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Mathematical and Computer Modelling of Dynamical Systems Vol. 11, No. 2, June 2005, 135 – 147 Properties of Optimal Ellipsoids Approximating Reachable Sets of Uncertain Systems F.L. CHERNOUSKO* Institute for Problems in Mechanics of the Russian Academy of Sciences, pr. Vernadskogo 101-1, Moscow 119526, Russia. The ellipsoidal estimation of reachable sets is an eﬃcient technique for the set-membership modelling of uncertain dynamical systems. In this paper, the optimal outer ellipsoidal approximation of reachable sets is considered, and attention is paid to the new criterion associated with the projection of the approximating ellipsoid onto a given direction. Nonlinear diﬀerential equations governing the evolution of ellipsoids are analysed and simpliﬁed. The asymptotic behaviour of ellipsoids near the initial point and at inﬁnity is studied. It is shown that the optimal ellipsoids under consideration touch the corresponding reachable sets at all time instants. A control problem for a system subjected to uncertain perturbations is investigated in the framework of the optimal ellipsoidal estimation of reachable sets. Keywords: Uncertain dynamical systems, set-membership modelling, ellipsoidal estimation, reachable sets, control. 1. Introduction Dynamical systems subjected to unknown but bounded perturbations appear in numerous applications. The set-membership approach to modelling such systems allows one to obtain outer guaranteed estimates on reachable sets and thus to take into account all possible trajectories of the system. This approach can serve as an alternative to the well-known stochastic, or probabilistic, approach. In the framework of the set-membership approach, the ellipsoidal estimation seems to be the most eﬃcient technique. Among its advantages are the explicit form of approximation, invariance with respect to linear transformations, possibility of optimization, etc. The method of ellipsoids for the approximation of reachable sets has been considered by a number of authors. The earlier results were summarized in [1, 2]. The concept of optimality for the approximating ellipsoids was ﬁrst introduced in [3], where two-sided (inner and outer) ellipsoidal estimates optimal in the sense of volume were proposed and investigated. These results were generalized, extended, and *E-mail: chern@ipmnet.ru Mathematical and Computer Modelling of Dynamical Systems ISSN 1387-3954 print/ISSN 1744-5051 online ª 2005 Taylor & Francis Group Ltd http://www.tandf.co.uk/journals DOI: 10.1080/13873950500068427 136 F. L. Chernousko summarized in [4 – 6]. Various aspects of ellipsoidal estimation of reachable sets were considered in [7, 8]. In this paper, various optimality criteria for the outer ellipsoids approximating reachable sets are considered. The main attention is paid to the criterion introduced in [9] and associated with the projection of an ellipsoid onto a given direction. It is found that this criterion leads to rather simple equations governing the evolution of ellipsoids. Further simpliﬁcations of these nonlinear equations are discussed. The asymptotic behaviour of ellipsoids in two limiting cases is analysed, namely in the vicinity of the initial point, where these equations have a singularity, and also at inﬁnity. Both locally and globally optimal ellipsoids (in the sense introduced in [10]) are investigated. It is shown that, in the case of the criterion under consideration and under certain assumptions, these two kinds of optimal ellipsoids coincide. Moreover, it is shown that these ellipsoids touch reachable sets at all time instants. In other words, these ellipsoids are ‘‘tight’’ in the sense of [11]. At the end of the paper, a special optimal control problem for a system subjected to uncertain perturbations is considered. The uncertainty is described by means of the ellipsoidal estimation, and thus the problem is reduced to the control of ellipsoidal sets. The solution is obtained in an explicit form. 2. Ellipsoidal estimation Consider a linear system of ordinary diﬀerential equations x ¼ AðtÞx þ BðtÞu þ fðtÞ; t s ð1Þ n m Here, x2R is the n-vector of state, u2R is the m-vector of unknown perturbations, the dot denotes diﬀerentiation with respect to time t, A is an n6 n matrix, B is an n6 m matrix, and f is an n-vector. The matrices A(t)and B(t) as well as the vector f(t) are given functions of time for t 5 s, where s is the initial time instant. By E(a,Q) denote the following n-dimensional ellipsoid Eða; QÞ¼ fx : ðQ ðx aÞ;ðx aÞÞ 1g; ð2Þ where a 2 R is its centre, Q is a positive deﬁnite n6 n matrix, and (.,.) denotes the scalar product of vectors. Suppose the unknown perturbation u(t) is bounded by the ellipsoid as follows uðtÞ2 Eð0; GðtÞÞ; t s; ð3Þ where G(t)isan m6 m matrix speciﬁed for t 5 s. The initial data for Equation (1) are also uncertain and are described by the inclusion xðsÞ2 M ¼ Eða ; Q Þ; ð4Þ 0 0 where M is a given set in R ,a is a given n-vector, and Q is a given positive deﬁnite n 0 0 n6 n matrix. The reachable or attainable set D(t,s,M) of system (1) for t 5 s is deﬁned as the set of all end points x(t) at the instant t of all state trajectories x() compatible with Equations (1), (3), and (4). The reachable set has the following evolutionary property Dðt; s; MÞ¼ DtðÞ ; t; Dðt; s; MÞ ð5Þ Properties of optimal ellipsoids 137 which is true for all t 2 [s,t]. Since the precise determination of reachable sets usually presents a very complicated problem, we are often interested in ﬁnding an outer ellipsoidal approximation E(a(t),Q(t)) of these sets such that D(t,s,M)( E(a(t),Q(t)) for all t 5 s. The family of ellipsoids E (t)= E(a(t),Q(t)) is called superreachable (super- + + attainable),if E (t)) D(t,t,E (t)) for all t2 [s,t]. This property is similar to Equation (5). We shall consider outer ellipsoidal estimates of reachable sets in the class of superreachable ellipsoids. Also, we shall impose certain optimality conditions in order to make the approximating ellipsoids closer to reachable sets. 3. Optimality Let us characterize an ellipsoid E(a,Q) by a scalar optimality criterion J which is a given function L(Q) of the matrix Q, i.e. J(E(a,Q)) = L(Q). Here, the function L(Q) is deﬁned for all symmetric positive deﬁnite matrices Q, is smooth and monotone. The latter property means that L(Q ) 5 L(Q ), if (Q – Q ) is a non-negative deﬁnite matrix. 1 2 1 2 Consider some important particular cases of the general optimality criterion L(Q). 1/2 1. The volume of an ellipsoid is given by J = c (detQ) , where c is a constant n n depending on n. 2. The sum of the squared semi-axes of an ellipsoid is equal to J=TrQ. 3. A more general linear optimality criterion is J = Tr(CQ), where C is a symmetric non-negative deﬁnite n6 n matrix. 4. The following criterion J=(Qv,v), where v is a given non-zero n-vector, is a particular case of the previous one. Here, we have C ¼ v v; C ¼ v v ; i; j ¼ 1; ... ; n; ð6Þ ij i j where the symbol * denotes the dyadic product of vectors. This criterion has a clear geometric interpretation: it is related to the projection P (E) of the ellipsoid E(a,Q) 1/2 onto the direction of the vector v as follows [9]: P (E)=2(Qv,v) /jvj. Therefore, the minimization of the criterion J=(Qv,v) is equivalent to the minimization of the projection of an ellipsoid onto the direction of the vector v. Other examples of optimality criteria are given in [5]. We consider below locally optimal and globally optimal outer ellipsoids. A smooth family of ellipsoids E*(t)= E(a(t),Q(t)) is called locally optimal,ifitis superreachable and dL(Q(t)/dtj ?min for all t 5 s where the minimum is taken t=t + + over all smooth families of superreachable ellipsoids E (t) such that E (t)= E*(t). A smooth family of superreachable ellipsoids is called globally optimal for a given t = T, if the minimum of L(Q(T)) over all superreachable families of ellipsoids is attained on this family. As shown in [3 – 6], the parameters of locally optimal ellipsoids can be obtained from initial value problems for certain systems of ordinary diﬀerential equations (linear for the vectors a(t) and nonlinear for the matrix Q(t)). By contrast, the determination of globally optimal ellipsoids is reduced to a two-point boundary value problem, see [5, 6, 10]. Hence, locally optimal ellipsoids are easier to determine, and they can give reasonable outer approximations of reachable sets for all t 5 s. On the other hand, globally optimal ellipsoids require more complicated calculations and produce the optimal approximation of the reachable set, but only at t = T. 138 F. L. Chernousko Note that all deﬁnitions and results related to optimal ellipsoids are true also for the case where the criterion depends also on time t so that L = L(Q,t). Below, we restrict ourselves to the criterion J = Tr[C(t)Q] and its particular case J=(Qv,v) with v = v(t). It is found that this criterion leads to rather simple equations for ellipsoids and gives quite satisfactory outer approximations of reachable sets (sometimes, better than the approximations optimal in the sense of volume, see Section 6). However, only ellipsoids optimal in the sense of volume are invariant with respect to linear transformations [5, 6]. 4. Simpliﬁcations For the criterion J = Tr[(C(t)Q], the parameters of locally optimal ellipsoids satisfy the following diﬀerential equations and initial conditions [5, 6, 9]: a_ ¼ AðtÞa þ fðtÞ; aðsÞ¼ a ; ð7Þ T 1 T Q ¼ AQ þ QA þ hQ þ h K; KðtÞ¼ BGB ; QðsÞ¼ Q : ð8Þ Here, denotes a transposed matrix, and the following notation is used: 1=2 h ¼½TrðCKÞ=TrðCQÞ : ð9Þ The centre a(t) of globally optimal ellipsoids coincides with that of locally optimal ellipsoids and satisﬁes the same equation (7). The matrix Q(t) of globally optimal 1/2 ellipsoids satisﬁes (8), where, instead of (9), we have for h: h = [Tr(PK)/Tr(PQ] . Here, P(t) is a symmetric positive deﬁnite n6 n matrix satisfying the following equation and initial condition at t = T: P ¼PA A P; PðTÞ¼ CðTÞ: ð10Þ Therefore, for the criterion J=Tr(CQ), the boundary value problem for the matrix Q(t) of globally optimal ellipsoids becomes decoupled and reduces to two initial value problems: a linear one (10) for P(t) (which is to be solved from t = T to t = s) and a nonlinear one deﬁned by Equations (8) and (9) for Q(t). Further simpliﬁcations are possible for the criterion J=(Qv,v). Substituting C from 1/2 (6) into (9), we obtain for locally optimal ellipsoids h=[(Kv,v)/(Qv,v) . Here, v = v(t) is a given non-zero vector function. For globally optimal ellipsoids, we have CðTÞ¼ v v where v is a given constant T T T n-vector. Let us introduce the adjoint vector c(t) satisfying the following initial value problem: c ¼A c; cðTÞ¼ v : ð11Þ Substituting the following expression for P(t): PðtÞ¼ cðtÞ cðtÞð12Þ into (10) and taking into account (6) and (11), we ﬁnd out that Equations (10) are satisﬁed. Thus, the solution of Equations (10) is given by (12), where c satisﬁes Properties of optimal ellipsoids 139 Equations (11). Therefore, in order to ﬁnd the matrix Q(t) of globally optimal ellipsoids in the case of the criterion J=(Qv,v), one has to solve ﬁrst the linear n- dimensional initial value problem (11) for c (instead of the n(n + 1)/2-dimensional problem for P) and then a nonlinear initial value problem for Q, given by Equation (8), 1/2 where h=[Kc,c)/(Qc,c)] . 5. Properties of optimal ellipsoids First, let us consider ellipsoids globally optimal in the sense of criterion J=(Qv,v). We shall show that these ellipsoids E(a(t),Q(t)) for all t2 [s,T] touch the reachable sets D(t,s,M) at points x(t) where the normal to the boundary is parallel to the vector c. To prove that, consider ﬁrst a point x(t)2 D(t,s,M) at which the support plane to D(t,s,M) is orthogonal to c. At this point the expression dðx; cÞ ðxðtÞ; cðtÞÞ ¼ ðxðsÞ; cðsÞÞ þ dt ð13Þ dt attains its maximum with respect to x(s)2 M and u(t),t2 [s,t]. Here, M is deﬁned by Equation (4), and u(t) is bounded by (3). Substituting Equations (1) and (11) into (13) and maximizing the integrand with respect to u(t) over the ellipsoid E(0,G(t)), we obtain 1=2 dðx; cÞ=dt ¼ðf; cÞþðB u; cÞ¼ðf; cÞþðKc; cÞ ; ð14Þ where the matrix K is deﬁned in Equation (8). Calculating the maximum of (x(s),c(s)) over x(s)2 M, we get 1=2 ðxðsÞ; cðsÞÞ ¼ ða ; cðsÞÞ þ ðQ cðsÞ; cðsÞÞ : ð15Þ 0 0 Substituting Equations (14) and (15) into (13), we obtain the following expression for the support function of the reachable set D(t,s,M): 1=2 r ðcðtÞÞ ¼ ða ; cðsÞÞ þ ðQ cðsÞ; cðsÞÞ 0 0 Dðt;s;MÞ ð16Þ 1=2 þ ½ðf; cÞþðKc; cÞ dt: On the other hand, the support function of the approximating ellipsoid E(a(t),Q(t)) is equal to 1=2 r ðcÞ¼ðaðtÞ; cÞþðQðtÞc; cÞ : ð17Þ EðaðtÞ;QðtÞÞ It follows from Equations (7), (8), and (11) that ðaðtÞ; cðtÞÞ ¼ ða ; cðsÞÞ þ ðf; cÞdt; 1=2 1=2 1=2 ðQðtÞcðtÞ; cðtÞÞ ¼ðQ cðsÞ; cðsÞÞ þ ðKc; cÞ dt: s 140 F. L. Chernousko Substituting these equations into (17) and comparing the obtained result with (16), we see that the values of the support functions of the sets D(t,s,M) and E(a(t),Q(t)) for the vector c(t) coincide. Since D(t,s,M)( E(a(t)),Q(t)), this means that the boundaries of these sets touch at the point x(t). Outer approximating ellipsoids which touch reachable sets at all time instants were called tight [11]. We have proved that the globally optimal (in the sense of the criterion J=(Qv,v)) ellipsoids are tight [12]. It is clear that globally optimal ellipsoids are also locally optimal for the vector v(t)= c(t), where c is deﬁned by (11). Consider now locally optimal (in the sense of the criterion J=(Qv,v)) ellipsoids for the vector v(t) deﬁned by T 0 vðtÞ¼ cðtÞ; c ¼A c; cðsÞ¼ v : ð18Þ Here, v is an arbitrary vector. Let us ﬁx any time instant T*2 [s,T] and denote v*= v(T*). If the instant T* is taken as a terminal instant for globally optimal ellipsoids and v* as a respective value of the vector v for this instant, then our locally optimal ellipsoids are also globally optimal for the instant T* and vector v*. Thus, our locally optimal ellipsoids for the vector v(t) deﬁned by (18) are, ﬁrst, globally optimal for all t 5 s and respective v(t) and, second, touch reachable sets at all t 5 s at points, where the normal to the boundary is directed along v(t). The procedure for constructing these ellipsoids is rather simple. One is to solve the linear initial value problem for a(t) deﬁned by (7) and also the initial value problem for the system consisting of Equation (8) for Q(t) and Equation (18) for v(t)= c(t). Here, 0 0 the vector v can be chosen arbitrarily, and diﬀerent vectors v correspond to diﬀerent approximating ellipsoids touching reachable sets at diﬀerent points. 6. Example Consider a system of second order x_ ¼ x ; x_ ¼ u; juj 1; x ð0Þ¼ x ð0Þ¼ 0 ð19Þ 1 2 2 1 2 for which an exact solution for locally optimal ellipsoids can be found and compared with reachable sets. The optimality criterion is taken as follows: J=(Qv,v) where v =0, v = 1. Hence, the rate of the projection of the outer approximating ellipse onto 1 2 the axis x is minimized. For our example (19), Equations (7) for the centre of the ellipse give: a (t):a (t):0. 1 2 Equations (8) and (9) for this example become _ _ _ Q ¼ 2Q þ hQ ; Q ¼ Q þ hQ ; Q ¼ hQ þ h ; 12 11 22 12 22 11 12 22 ð20Þ 1=2 h ¼ Q ; Q ð0Þ¼ Q ð0Þ¼ Q ð0Þ¼ 0: 11 12 22 The nonlinear initial value problem (20) has the following exact solution: 4 3 t t Q ¼ ; Q ¼ ; Q ¼ t : ð21Þ 11 12 22 3 2 Properties of optimal ellipsoids 141 Thus, the centre of the approximating ellipse stay at the origin of coordinates, and its matrix is given by Equations (21). This ellipse E is shown in Figure 1. For comparison, the exact reachable set D and the approximating ellipse E locally optimal in the sense of volume [3 – 5] are also depicted in Figure 1. All sets are drawn in normalized –2 –1 coordinates x t and x t ; in these variables the sets remain constant. The areas 1 2 V ,V , and V of the reachable set D and ellipsoids E and E , respectively, are D 1 2 1 2 1=2 1 1=2 1 V ¼ 2=3 0:667; V ¼ pð2 3 Þ 0:907; V ¼ 8pð9 5 Þ 1:25: D 1 2 It is evident from these formulas and Figure 1 that ellipse E gives a much better approximation of the reachable set D than ellipse E , even in the sense of volume. This example shows that the ellipsoids optimal in the sense of the criterion J=(Qv,v) may give a rather eﬃcient outer approximation of reachable sets. 7. Transformation of equations Equation (8) for the matrix Q depends on three matrices: A, K, and C. By means of special transformations, we shall simplify this equation both for locally and globally optimal ellipsoids in cases of the criteria J = Tr(CQ)and J=(Qv,v). In the locally optimal case, we make the change of variables [4 – 6]: Q ¼ VQ V ; ð22Þ where V(t) is an invertible n6 n matrix and Q is a new variable. Taking V(t) equal to the fundamental matrix of Equation (1), i.e. V ¼ AV; VðsÞ¼ I; t s; ð23Þ where I is the unit n6 n matrix, we obtain from Equations (8), (9), (22) and (23): 1 1 1 Q ¼ h Q þ h K ; Q ðsÞ¼ Q ; K ¼ V KðV Þ ; ð24Þ 1=2 h ¼½TrðC K Þ=TrðC Q Þ ; C ¼ V CV: Let the matrix K(t) be positive deﬁnite for all t 5 s. By taking 1=2 VðtÞ¼½KðtÞ ; ð25Þ we obtain from Equations (8), (9), (19), and (25): T 1 1=2 1=2 Q ¼ A Q þ Q A þ h Q þ h I; Q ðsÞ¼ K ðsÞQ K ðsÞ; ð26Þ 1=2 1=2 1=2 A ¼ K ðAK dK =dtÞ; 1=2 1=2 1=2 C ¼ K CK ; h ¼½TrC =TrðC Q Þ : Note that each of Equations (24) and (26) for Q depend only on two matrices: K and * * C ,or A and C , respectively. Thus, without loss of generality, one can always put * * * 142 F. L. Chernousko Figure 1. Approximation of reachable sets by ellipsoids. either A=0 or K = I (in the case of a positive deﬁnite matrix K) in Equations (8) and (9). For the criterion J=(Qv,v), the formulas for h in (24) and (26) become simpler: 1=2 h ¼½ðK v ; v Þ=TrðQ v ; v Þ ; v ¼ V v; ð27Þ 1=2 2 1=2 h ¼½v =ðQ v ; v Þ ; v ¼ K v; ð28Þ for the respective cases given by Equations (23) and (25). Consider now equations for globally optimal ellipsoids in the case of the criterion J=Tr(CQ). Here, we use the change of variables: T 1 1 Q ¼ VQ V ; P ¼ðV Þ P V ; ð29Þ where V(t) is the same matrix as in (22), whereas Q and P are new variables. In the * * case of V deﬁned by Equation (23), we obtain from (10) that P (t):C(T). As a result, the equations for the matrix Q (t) take the form (24), where C (t)= V (t)C(T)V(t). * * If the matrix K(t) is positive deﬁnite for all t 5 s, we can make the change of variables (29) with V(t) deﬁned by (25). As a result, Equations (8) and (10) for the matrices Q and P take the form: * * T 1 Q ¼ A Q þ Q A þ h Q þ h I; 1=2 1=2 1=2 Q ðsÞ¼ K ðsÞQ K ðsÞ; h ¼½TrP =TrðP Q Þ ; T 1=2 1=2 P ¼P A A P ; P ðTÞ¼ K ðTÞCðTÞK ðTÞ: Let us now consider the equations of globally optimal ellipsoids for the criterion J=(Qv ,v ). Using the change of variables deﬁned by (29) and (23), we come to T T Properties of optimal ellipsoids 143 Equations (24) for the matrix Q (t), where h is deﬁned by (27) and v (t)= V (t)v . * * * Deﬁning V by (25), we come to the following equations: T 1 Q ¼ A Q þ Q A þ h Q þ h I; 1=2 1=2 1=2 2 Q ðsÞ¼ K ðsÞQ K ðsÞ; h ¼½c =ðQ c ; c Þ ; 1=2 c ¼A c ; c ðTÞ¼ K ðTÞv : 8. Asymptotics near the initial point Consider an important special case, where the initial point is ﬁxed. Then the initial set M in (4) degenerates into a point: a(s)= a ,Q(s) = 0. Hence, the right-hand side of Equation (8) for Q has a singularity at t = s, and the straightforward numerical integration of this equation near t = s is impossible. Let us study the asymptotic behaviour of locally optimal ellipsoids near t = s in the case of Q = 0. Suppose the matrix K in (8) is positive deﬁnite; then Equations (8) can be replaced by (26). We have T 1 Q ¼ A Q þ Q A þ h Q þ h I; ð30Þ 1=2 h ¼½TrC =TrðC Q Þ ; Q ðsÞ¼ 0: Here, the matrices A and C are assumed to be smooth functions of time, so that the following expansions hold A ¼ A þ yA þ Oðy Þ; y ¼ t s 0; 0 1 ð31Þ C ¼ C þ yC þ Oðy Þ: 0 1 Here, A , A , C , and C are constant matrices. Let us ﬁnd the solution of Equation 0 1 0 1 (30) in the form of a power series in y, i.e. 2 3 4 5 Q ¼ yQ þ y Q þ y Q þ y Q þ Oðy Þ: ð32Þ 1 2 3 4 Here, Q ,Q ,. . . are constant matrices as yet unknown. We substitute (31) and (32) into 1 2 Equation (30) for Q and expand both sides into series in y. By equating coeﬃcients of the obtained series in both sides of the resultant equation, we ﬁnd the unknown coeﬃcients in Equation (32). After lengthy but straightforward calculations, we obtain Q ¼ 0; Q ¼ I; Q ¼ D ; 1 2 3 0 ð33Þ 2 ½TrðC D Þ TrðC D Þ 0 0 0 0 Q ¼ ðD þ D Þþ I D ; 4 1 0 3 6TrC 12ðTrC Þ 0 T T where the following notation is introduced: D ¼ðA þ A Þ=2, D ¼ðA þ A Þ=2. 0 0 1 1 0 1 Note that the coeﬃcients Q ,Q ,Q ,Q do not depend on the matrix C . 1 2 3 4 1 Consider two particular cases. 144 F. L. Chernousko 1. Let C = I; this equality corresponds to the criterion J=TrQ. Then we obtain from Equation (33): 2 ðTrD Þ TrD 0 0 Q ¼ ðD þ D Þþ I D : ð34Þ 4 1 0 3 12n 6n Equations (33) and (34) coincide with those given in [5] for the ellipsoids locally optimal in the sense of volume. Thus, the approximating ellipsoids locally optimal in the sense of the sum of squared semi-axes coincide with the ellipsoids locally optimal in the sense of volume up to the terms of order of O(y ). 2. For the criterion J=(Qv,v), we have C = v v, and it follows from Equation (33) that 2 ðD v; vÞ ðD v; vÞ 0 0 Q ¼ ðD þ D Þþ I D : 4 1 0 3 12 6 The obtained expansions can be used for starting the numerical integration of Equations (8) near the initial point t = s in case of Q =0. 9. Asymptotics at inﬁnity Let us investigate the asymptotic behaviour at inﬁnity of ellipsoids locally optimal in the sense of the criterion J=(Qv,v). Suppose for simplicity that the matrix K in Equations (8) is positive deﬁnite, so that we can use Equations (26). Also, suppose the matrix A is constant and diagonal: A = diag (a , ..., a ), where a 4a 4...4a . 1 n 1 2 n * * Under the assumptions made, the solution Q of Equations (26) is a diagonal matrix, its diagonal elements being positive and equal to the squares of semi-axes of the approximating ellipsoid: Q (t) = diag(y (t),. . .,y (t)). Equation (26) under the assump- 1 n tions made is reduced to equations: y_ ¼ 2a y þ h y þ h ; i ¼ 1; ... ; n: ð35Þ i i i Here, h is given by Equation (28), where v is assumed to be a constant unit vector, jv j = 1. Omitting the subscripts , we have * * 1=2 h ¼ v y : ð36Þ i1 First, suppose at least one of a is non-negative: a 5 0. Then, since y (t) 5 0, the i n n right-hand side of the nth Equation (35) is positive for all t 5 s,and y (t) grows monotonically with t. If we assume that there exists a bounded limit y ðtÞ! y > 0as t??, then we come to a contradiction: the left-hand side of the nth Equation (35) tends to zero, whereas its right-hand side is non-zero as t??. Hence, y (t)?? as –1 t??. Then, by virtue of (36), h?0 and h ?? as t??. Thus, the right-hand sides of all Equations (35) tend to inﬁnity as t??, and all y (t)?? as t??. Consider now the case where all a are negative. Denote a =– b , b 5 i n n 1 b 5...5b 4 0. Let us rewrite Equations (35): 2 n y_ ¼2b y þ hy þ h ; i ¼ 1; ... ; n; ð37Þ i i i i Properties of optimal ellipsoids 145 and ﬁnd their stationary solutions by setting the right-hand sides of Equations (37) equal to zero. We obtain y ¼ ; i ¼ 1; ... ; n; ð38Þ h ð2b h Þ 0 0 where the following notation is introduced: 1=2 2 0 h ¼ v y : ð39Þ i i i1 By substituting y from (38) into (39), we obtain the equation for h : 1 v ¼ : ð40Þ h 2b h 0 0 i1 Since y 0 and b 4b for all i=1, ..., n, only those h are admissible which lie n i 0 within the interval h 2 (0,2b ). While h changes from 0 to 2b , the left-hand side of 0 n 0 n –1 Equation (40) decreases monotonically from ? to (2b ) , whereas its right-hand side increases from some positive value to ?. Hence, there exists a unique positive root h 2 (0,2b ) of Equation (40). Substituting this root into (39), we obtain a unique 0 n stationary point y ; i ¼ 1; ... ; n, of Equations (37). Numerical investigation of these equations shows that, in a wide range of parameters variation, the stationary point is asymptotically stable and attracts all solutions of the system in the domain y 5 0,i=1, ..., n. 10. Control Consider a system subjected to the control w and perturbation u: x_ ¼ Ax þ Bu þ Ww þ f; t 2½s; T: ð41Þ Here, w(t)is a k-vector of control, W(t) is a given n6 k matrix, T is a ﬁxed terminal instant, and other notation is the same as in Equation (1). The initial conditions are given by (4). Suppose the perturbation u is caused by the imperfection of the control implementation, and the possible magnitude of u grows with the magnitude of the control w. More exactly, we assume that the matrices B in (41) and G in (3) depend on w in such a way that the matrix K from Equations (8) is equal to K ¼ BGB ¼jwj RðtÞ; ð42Þ where R(t) is a given positive deﬁnite n6 n matrix. This condition, together with (3), means that the magnitude of the perturbation u grows quadratically with the magnitude of the control w. Using the transformation given by (22) and (23), we will use Equations (24) for the ellipsoids locally optimal in the sense of the criterion J=(Qv,v) with constant v. Taking into account also Equations (27) and (42) and omitting the subscripts, we obtain 146 F. L. Chernousko a ¼ Ww þ f; ð43Þ 2 1=2 1=2 Q ¼jwj ½ðr=qÞ Q þðq=rÞ R; where the following notation is introduced: q=(Qv,v), r=(Rv,v). Let us ﬁnd the control w(t) which minimizes the functional 0 1=2 2 J ¼ðaðTÞ; vÞþ½qðTÞ þ b jwj dt ð44Þ for Equations (43) describing the evolution of the outer approximating ellipsoids. Here, b is a positive constant. The functional deﬁned by (44) includes the support function for the approximating ellipsoid E(a(T),Q(T)) at the terminal moment T and the quadratic integral cost. Thus, we seek the control w(t) which is, in a certain sense, optimal for the whole ensemble of possible trajectories of Equation (41). Diﬀerentiating q=(Qv,v) according to (43), we obtain 2 1=2 q_ ¼ 2jwj ðqrÞ : ð45Þ Instead of the matrix Q, it is suﬃcient to consider a scalar variable q. Thus, our optimal control problem is considerably simpliﬁed. We introduce adjoint variables c and f corresponding to the respective state variables a and q. Here, a and c are n-vectors, and q and f are scalars. The Hamiltonian for our optimal control problem is given by 2 1=2 2 H ¼ðc; Ww þ fÞþ 2jwj ðqrÞ j bjwj : ð46Þ According to the maximum principle, the optimal control corresponds to the maximum value of H over w. We have 1=2 w ¼ W c=½2b 4ðqrÞ j: ð47Þ The adjoint equations and transversality conditions for our problem are: 2 1=2 1=2 c ¼ 0; j _ ¼jwj ðr=qÞ j; cðTÞ¼v; jðTÞ¼½qðTÞ =2: ð48Þ It follows from Equations (48) and (45) that c and qf are constant. Hence, we have 1=2 cðtÞ¼ v; jðtÞ¼q =2: ð49Þ Inserting (49) into Equation (47), we obtain ﬁnally 1=2 wðtÞ¼ W ðtÞv=½2b þ 4ðRðtÞv; vÞ : ð50Þ Thus, in the special case considered here, the control is found in explicit form. Substituting w(t) from (50) into Equations (43) and integrating them under the initial conditions given by (4), we can obtain the parameters of the approximating ellipsoid E(a(t),Q(t)) as functions of time. Properties of optimal ellipsoids 147 11. Conclusions A new criterion for outer optimal ellipsoids approximating reachable sets is discussed. This criterion is associated with the projection of an ellipsoid onto a given direction and has certain advantages. The resulting equations for the evolution of approximating ellipsoids are investigated and simpliﬁed. It is shown that, under certain assumptions, globally optimal ellipsoids coincide with locally optimal ones. These ellipsoids touch reachable sets at all time moments. The asymptotic behaviour of ellipsoids near the initial point and at inﬁnity is investigated. A special control problem for an uncertain system is solved in explicit form. Acknowledgements The work is partially supported by the Russian Foundation of Basic Research (Grant 05-01-00647) and by the Grant of the President of the RF for leading scientiﬁc schools No. 1627.2003.1. References [1] Schweppe, F.C., 1973, Uncertain Dynamic Systems (Englewood Cliﬀs, Prentice Hall). [2] Kurzhanski, A.B., 1977, Control and Observation in Uncertainty Conditions (Moscow: Nauka). [3] Chernousko, F.L., 1981, Engineering Cybernetics, 18, No. 3, 3 – 11; No. 4, 3 – 11; No. 5, 5 – 11. [4] Chernousko, F.L., 1988, Estimation of the Phase State for Dynamical Systems (Moscow: Nauka). [5] Chernousko, F.L., 1994, State Estimation for Dynamic Systems (Boca Raton: CRC Press). [6] Chernousko, F.L., 1999, In: I. Elishakoﬀ (Ed.) Whys and Hows in Uncertainty Modelling (Vienna: Springer), pp. 127 – 188. [7] Milanese, M., Norton, J., Piet-Lahanier, H. and Walter, E. (Eds), 1996, Bounding Approaches to System Identiﬁcation (New York: Plenum Press). [8] Kurzhanski, A.B. and Valyi, I., 1997, Ellipsoidal Calculus for Estimation and Control (Boston: Birkha¨ user). [9] Chernousko, F.L., 2002, Cybernetics and Systems Analysis, No. 2, 85 – 95. [10] Ovseevich, A.I., 1991, In: G.B.Di Masi and A.B. Kurzhansky (Eds) Modelling, Estimation and Control of Systems with Uncertainty (Boston: Birkha¨ user), pp. 324 – 333. [11] Kurzhanski, A.B. and Varaiya, P., 2000, Ellipsoidal Techniques for Reachability Analysis. Lecture Notes in Computer Science, 1790, pp. 202 – 214. [12] Chernousko, F.L. and Ovseevich, A.I., 2003, Doklady Mathematics, 67, 123 – 126.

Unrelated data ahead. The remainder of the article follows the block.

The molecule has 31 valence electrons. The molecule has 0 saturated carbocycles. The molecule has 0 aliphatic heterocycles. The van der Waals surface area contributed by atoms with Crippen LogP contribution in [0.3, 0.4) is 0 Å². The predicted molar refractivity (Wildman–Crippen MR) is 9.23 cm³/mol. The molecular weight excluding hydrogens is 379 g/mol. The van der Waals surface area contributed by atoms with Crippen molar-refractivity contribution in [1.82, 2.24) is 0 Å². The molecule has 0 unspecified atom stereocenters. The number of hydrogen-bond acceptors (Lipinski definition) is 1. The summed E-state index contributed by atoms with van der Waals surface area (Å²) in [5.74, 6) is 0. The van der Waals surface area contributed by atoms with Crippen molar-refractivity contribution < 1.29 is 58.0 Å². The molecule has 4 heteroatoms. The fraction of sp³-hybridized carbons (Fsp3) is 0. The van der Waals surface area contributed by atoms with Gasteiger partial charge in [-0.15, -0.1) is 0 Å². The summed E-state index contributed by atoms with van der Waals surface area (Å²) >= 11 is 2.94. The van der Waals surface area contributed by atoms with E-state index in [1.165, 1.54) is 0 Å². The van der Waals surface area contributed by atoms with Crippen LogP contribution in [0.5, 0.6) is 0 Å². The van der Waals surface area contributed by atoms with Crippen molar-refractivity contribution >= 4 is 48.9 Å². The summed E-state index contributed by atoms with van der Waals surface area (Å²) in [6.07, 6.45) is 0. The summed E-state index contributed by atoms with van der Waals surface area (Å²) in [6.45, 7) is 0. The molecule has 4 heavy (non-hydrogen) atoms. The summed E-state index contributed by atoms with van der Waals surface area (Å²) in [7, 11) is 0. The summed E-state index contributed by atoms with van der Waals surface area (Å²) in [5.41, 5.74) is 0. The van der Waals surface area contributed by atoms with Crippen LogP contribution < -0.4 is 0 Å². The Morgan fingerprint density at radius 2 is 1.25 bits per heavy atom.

Mathematical and Computer Modelling of Dynamical Systems – Taylor & Francis
Published: Jun 1, 2005
Keywords: Uncertain dynamical systems; set-membership modelling; ellipsoidal estimation; reachable sets; control